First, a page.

Documentary Review: Brandi Carlile engineers “The Return of Tanya Tucker”

“The Return of Tanya Tucker” isn’t a documentary for people who don’t like triumphant comeback stories. If you can’t get choked-up at “I survived fame and its excesses and lived-to-tell-the-tale” stories, just mosey along.

And if you think Tanya Tucker lost that “outlaw” label and turns all soft and cuddly in her dotage in this film about her recording her first LP of new music in over a decade, you’re missing the tequila and grapefruit juice shooters she’s doing between takes, pardner.

The first image in Kathlyn Horan’s documentary is Tucker, who turned 64 Oct. 10, in close-up, her face showing all the miles of decades of hard living, her white hair splashed with pink and her voice seasoned with more whisky — or tequila — and cigarettes that one can count. That’s a promise that this upbeat and sentimental film makes about honesty, a promise that it keeps.

Maybe Horan and her on-camera alter ego, singer/songwriter Brandi Carlile won’t dig deep into the tabloid years, the “wild child” behavior and all that. But this will be a candid portrait of a singer long gone from the spotlight being yanked back into it by her biggest fans.

They would be Carlile, famous for “The Joke,” from her four-Grammy Award-winning album “By the Way, I Forgive You” and her producer, Shooter Jennings. The two of them go all fangirl/fanboy over Tucker when they meet her in the film, bringing her back into the studio for an album that would quickly be heralded as Tucker’s “comeback.”

The idea, Carlile tells “TT” and us in the Sunset Sounds studio in LA, is to give Tucker the same treatment producer Rick Rubin gave Johnny Cash for his iconic “American Recordings” LP. Do a record that gives a legend her due, in other words.

Horan’s film — she’s also done documentaries on women in prison and The Indigo Girls — blends the biography of a country music star who has been on stage, on TV and in the limelight since she was 13, with footage of pre-pandemic efforts to make the album “While I’m Still Livin'” of new Carlile-and-Co. penned songs, with one — “Bring My Flowers Now,”– co-written by Tucker and Carlile.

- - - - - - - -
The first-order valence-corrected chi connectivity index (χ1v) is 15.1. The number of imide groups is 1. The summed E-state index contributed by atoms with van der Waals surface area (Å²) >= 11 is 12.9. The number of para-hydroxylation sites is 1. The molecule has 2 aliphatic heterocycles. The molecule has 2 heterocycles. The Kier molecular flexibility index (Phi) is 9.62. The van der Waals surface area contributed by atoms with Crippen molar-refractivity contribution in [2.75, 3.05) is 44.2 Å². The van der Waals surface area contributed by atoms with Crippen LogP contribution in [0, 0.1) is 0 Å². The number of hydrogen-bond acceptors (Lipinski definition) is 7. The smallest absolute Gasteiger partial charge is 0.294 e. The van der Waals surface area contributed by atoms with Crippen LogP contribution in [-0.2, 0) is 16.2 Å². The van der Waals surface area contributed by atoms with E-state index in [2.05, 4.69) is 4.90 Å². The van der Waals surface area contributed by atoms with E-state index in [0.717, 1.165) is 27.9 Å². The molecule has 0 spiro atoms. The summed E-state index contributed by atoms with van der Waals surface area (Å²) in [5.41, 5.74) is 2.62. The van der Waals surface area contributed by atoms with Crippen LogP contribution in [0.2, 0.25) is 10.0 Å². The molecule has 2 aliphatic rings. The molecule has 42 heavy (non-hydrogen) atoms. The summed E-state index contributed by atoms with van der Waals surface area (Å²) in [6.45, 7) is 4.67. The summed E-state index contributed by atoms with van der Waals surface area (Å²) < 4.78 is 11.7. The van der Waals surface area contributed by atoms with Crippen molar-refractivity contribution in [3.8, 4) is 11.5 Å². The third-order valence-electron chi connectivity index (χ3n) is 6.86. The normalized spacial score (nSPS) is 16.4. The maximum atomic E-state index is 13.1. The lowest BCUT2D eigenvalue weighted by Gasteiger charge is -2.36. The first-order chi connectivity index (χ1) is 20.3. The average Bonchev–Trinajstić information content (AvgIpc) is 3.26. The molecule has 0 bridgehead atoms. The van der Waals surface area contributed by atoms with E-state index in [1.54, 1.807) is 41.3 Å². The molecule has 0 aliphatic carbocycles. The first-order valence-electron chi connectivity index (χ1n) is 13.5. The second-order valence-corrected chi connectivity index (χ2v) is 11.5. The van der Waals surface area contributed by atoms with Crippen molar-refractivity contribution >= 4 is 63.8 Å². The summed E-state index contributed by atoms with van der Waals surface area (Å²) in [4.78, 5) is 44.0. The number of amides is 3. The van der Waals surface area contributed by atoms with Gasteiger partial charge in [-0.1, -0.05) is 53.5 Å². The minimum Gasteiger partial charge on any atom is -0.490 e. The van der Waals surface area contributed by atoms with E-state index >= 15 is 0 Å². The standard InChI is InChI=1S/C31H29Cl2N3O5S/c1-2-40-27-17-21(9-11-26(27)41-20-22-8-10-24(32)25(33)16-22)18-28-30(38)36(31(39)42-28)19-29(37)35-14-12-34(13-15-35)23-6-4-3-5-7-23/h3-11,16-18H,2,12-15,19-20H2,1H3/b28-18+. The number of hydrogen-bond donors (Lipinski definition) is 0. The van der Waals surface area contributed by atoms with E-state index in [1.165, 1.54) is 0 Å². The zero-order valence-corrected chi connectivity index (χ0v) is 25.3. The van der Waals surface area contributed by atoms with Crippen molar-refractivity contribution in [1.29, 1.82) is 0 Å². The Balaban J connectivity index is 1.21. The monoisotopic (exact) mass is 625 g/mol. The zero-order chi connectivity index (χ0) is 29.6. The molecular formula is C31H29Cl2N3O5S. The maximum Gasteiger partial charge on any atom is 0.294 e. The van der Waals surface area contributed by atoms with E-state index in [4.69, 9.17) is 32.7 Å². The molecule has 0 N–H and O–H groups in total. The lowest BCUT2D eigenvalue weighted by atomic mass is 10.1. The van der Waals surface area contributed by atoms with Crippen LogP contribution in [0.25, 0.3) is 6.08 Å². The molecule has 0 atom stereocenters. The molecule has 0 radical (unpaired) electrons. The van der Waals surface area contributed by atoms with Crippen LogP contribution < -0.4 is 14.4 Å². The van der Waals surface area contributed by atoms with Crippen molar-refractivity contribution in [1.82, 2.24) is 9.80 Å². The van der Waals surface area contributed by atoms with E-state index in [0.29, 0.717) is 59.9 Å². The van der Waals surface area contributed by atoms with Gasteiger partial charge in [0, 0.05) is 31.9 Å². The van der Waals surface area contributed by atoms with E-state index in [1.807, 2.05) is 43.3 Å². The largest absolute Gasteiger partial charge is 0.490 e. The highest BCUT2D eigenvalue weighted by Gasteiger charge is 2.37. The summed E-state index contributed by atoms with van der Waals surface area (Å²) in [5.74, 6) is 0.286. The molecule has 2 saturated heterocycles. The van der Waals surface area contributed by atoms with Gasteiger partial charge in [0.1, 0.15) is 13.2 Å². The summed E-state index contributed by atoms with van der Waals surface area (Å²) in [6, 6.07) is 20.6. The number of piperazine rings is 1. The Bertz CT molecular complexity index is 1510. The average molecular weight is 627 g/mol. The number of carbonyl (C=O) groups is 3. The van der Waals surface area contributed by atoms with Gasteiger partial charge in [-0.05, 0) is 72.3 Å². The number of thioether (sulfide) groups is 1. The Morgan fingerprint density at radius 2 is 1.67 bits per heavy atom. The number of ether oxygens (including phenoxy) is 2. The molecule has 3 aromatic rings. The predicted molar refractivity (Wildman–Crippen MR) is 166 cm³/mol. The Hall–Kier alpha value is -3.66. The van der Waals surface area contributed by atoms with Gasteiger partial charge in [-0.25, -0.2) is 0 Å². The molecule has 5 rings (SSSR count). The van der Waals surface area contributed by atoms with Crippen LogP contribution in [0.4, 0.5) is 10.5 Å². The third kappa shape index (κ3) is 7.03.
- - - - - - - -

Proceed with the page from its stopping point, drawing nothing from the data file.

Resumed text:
We see snippets of scores of TV appearances, home movies and TV interviews that recount Tucker’s rise from trailer park poverty in Wilcox, Arizona, to her “discovery” by Mel Tillis, that heartbreaking career-defining hit (“Delta Dawn”) and all that came afterward, much of it lived in the public eye. I counted a couple of different “60 Minutes” profiles along with a nervous appearance on Tom Snyder’s “Tomorrow” show in the cavalcade of TV chats detailing her “life of the party” years, battling depression, dating many much older country music stars (most famously Glen Campbell).

“I sowed my wild oats” like anybody else, Tucker admits. But ” did it on the cover of the (National) EN-quirer!”

The magic here is seeing an established star like Carlile go full-blown fangirl on her idol. She flatters “TT,” gushes, and Tucker takes to her in an instant. Carlile analyzes Tucker’s voice, makes a few comparisons to other Women of Country, and they launch into an impromptu cover of Tammy Wynette’s “Your Good Girl’s Gonna Go Bad,” and trade verses of a song Carlile suggests Tanya record. Carlile gently directs Tucker towards the sort of LP she think will make a mark, joins her in the recording booth simply for encouragement and swaps tequila shooters with her to keep the good vibes going.

“I’ve had a f—-g HEADache every day I’ve been in here with you,” Carlile laughs. Then she relates how for a girl growing up, uncertain of her sexuality and her place in the world, Tucker was an inspiration.

“Tanya was TOUGH.”

The whole affair is just delightful. Even the hint of a little of Tucker going astray and sabotaging herself, a big subtext of the Keith Richards/Chuck Berry doc “Hail Hail, Rock’n Roll,” is just that — a hint. There’s little conflict here, just good times, good tunes and a finale that you won’t see coming if you don’t remember what happened with this record. I interviewed Tucker 20 years ago when she was still touring but had given up on recording, and had lost track of her since.

But even if you do know how this story ends, it’s beautifully touching seeing and hearing somebody who’s been through the fame, celebrity and cocaine wringer, just grateful at the victory lap her biggest fan provides for her.

Rating: R for (profanity)

Cast: Tanya Tucker, Brandi Carlile and Shooter Jennings

Credits: Scripted and directed by Kathlyn Horan. A Sony Pictures Classics release.

Running time: 1:48

About Roger Moore

Movie Critic, formerly with McClatchy-Tribune News Service, Orlando Sentinel, published in Spin Magazine, The World and now published here, Orlando Magazine, Autoweek Magazine
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